Gambo General Hospital (GGH) is located in West Arsi province, 245 km Southeast of the capital city Addis Ababa, at an altitude of 2,250 m above sea level (7°18'22.4”N+38°48'54.7”E). The catchment area of GGH comprises approximately 100,000 inhabitants. Most of the population lives in a rural setting and works in agriculture and farming.

CASE REPORT

A 62-year-old male patient attended the Gambo Rural General Hospital (Ethiopia) in June 2015 with a two-year history of slowly enlarging, otherwise asymptomatic, superficial black spots on the palms of both hands, light brown with sharp borders, near the wrist of the right hand and a more intense black spot on the center of the palm of the left hand (Figure 1A). The patient also reported excessive hand sweating. There was no family history of a similar condition. The physician on call suspected of tinea nigra. A microbiologist performed 10% potassium hydroxide (KOH) examination of scrapings from the lesion, which revealed short septate dematiaceous hyphae (Figure 1B), later confirmed with Papanicolau staining performed by a pathologist with more experience in this type of infections. Sabouraud agar cultivation was performed, however it could not be examined because we had to leave the area before the fungus could grow and no specialist remained who could identify the fungus. Treatment with topical isoconazole twice a day for 20 days was effective, with complete resolution of the palmar lesions, and no relapses during a one-year follow-up.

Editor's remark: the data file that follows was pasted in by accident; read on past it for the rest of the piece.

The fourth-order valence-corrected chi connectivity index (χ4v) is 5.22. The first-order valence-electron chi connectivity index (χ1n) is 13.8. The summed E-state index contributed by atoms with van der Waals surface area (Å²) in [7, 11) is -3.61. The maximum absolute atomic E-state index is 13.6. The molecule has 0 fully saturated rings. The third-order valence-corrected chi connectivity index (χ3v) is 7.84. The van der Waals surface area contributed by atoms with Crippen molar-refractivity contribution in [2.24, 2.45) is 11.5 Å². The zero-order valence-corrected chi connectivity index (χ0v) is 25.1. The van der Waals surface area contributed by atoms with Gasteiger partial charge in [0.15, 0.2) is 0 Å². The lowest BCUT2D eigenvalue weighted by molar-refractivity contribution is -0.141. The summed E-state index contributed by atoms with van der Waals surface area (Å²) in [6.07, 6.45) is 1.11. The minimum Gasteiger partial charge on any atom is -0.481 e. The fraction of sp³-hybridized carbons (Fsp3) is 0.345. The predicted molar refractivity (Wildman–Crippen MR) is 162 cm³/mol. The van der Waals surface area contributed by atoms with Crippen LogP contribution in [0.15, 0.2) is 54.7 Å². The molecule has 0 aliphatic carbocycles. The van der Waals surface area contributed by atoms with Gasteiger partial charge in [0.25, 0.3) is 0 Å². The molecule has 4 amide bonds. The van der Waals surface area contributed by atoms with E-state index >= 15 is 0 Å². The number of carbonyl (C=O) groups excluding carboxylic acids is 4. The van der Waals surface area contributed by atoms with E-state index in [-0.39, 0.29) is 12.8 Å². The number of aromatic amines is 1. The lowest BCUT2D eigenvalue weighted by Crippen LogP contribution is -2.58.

Figure 1 A) Hyperpigmented macules on the palm; B) Magnification of dematiaceous (melanized) hyphae in scrapings from the lesion (Papanicolau staining) 

DISCUSSION

Tinea nigra produces typical hyperpigmented macules resulting from the accumulation of a melanin-like substance in the fungus6. Typical macules are deeply pigmented and non-scaly with well-defined borders. These macules may be single or a few may coalesce and may have rounded or irregular shapes. The palms are most often affected, although lesions may occur on plantar skin and the edges of the fingers7. No keratolysis is observable.

The adhesion to human hands can be explained by the hydrophobic character of the yeast cells. The natural habitats of Hortaea werneckii are hypersaline environments due to its halophilic behavior. The fungus is, however, naturally adapted to fluctuating salt concentrations and can grow without salt8.

The typical dermatoscopic findings of fine, homogenous spicules that do not follow the dermatoglyphs characterize the diagnosis of this dermatomycosis, and the mycological exam may not be performed. Routine mycological and mycopathological investigations can also help diagnosis. As these are mycoses, the gold standard for their diagnosis is the identification of fungal agents by means of direct mycological examination (DME), viewed under an optical microscope. In tinea nigra, DME reveals dematiaceous septate hyphae. However, not all dermatologists have access to laboratories in which mycological examinations can be performed. Therefore, knowing the most accessible propaedeutic and complementary methods to confirm the diagnosis is of great assistance1.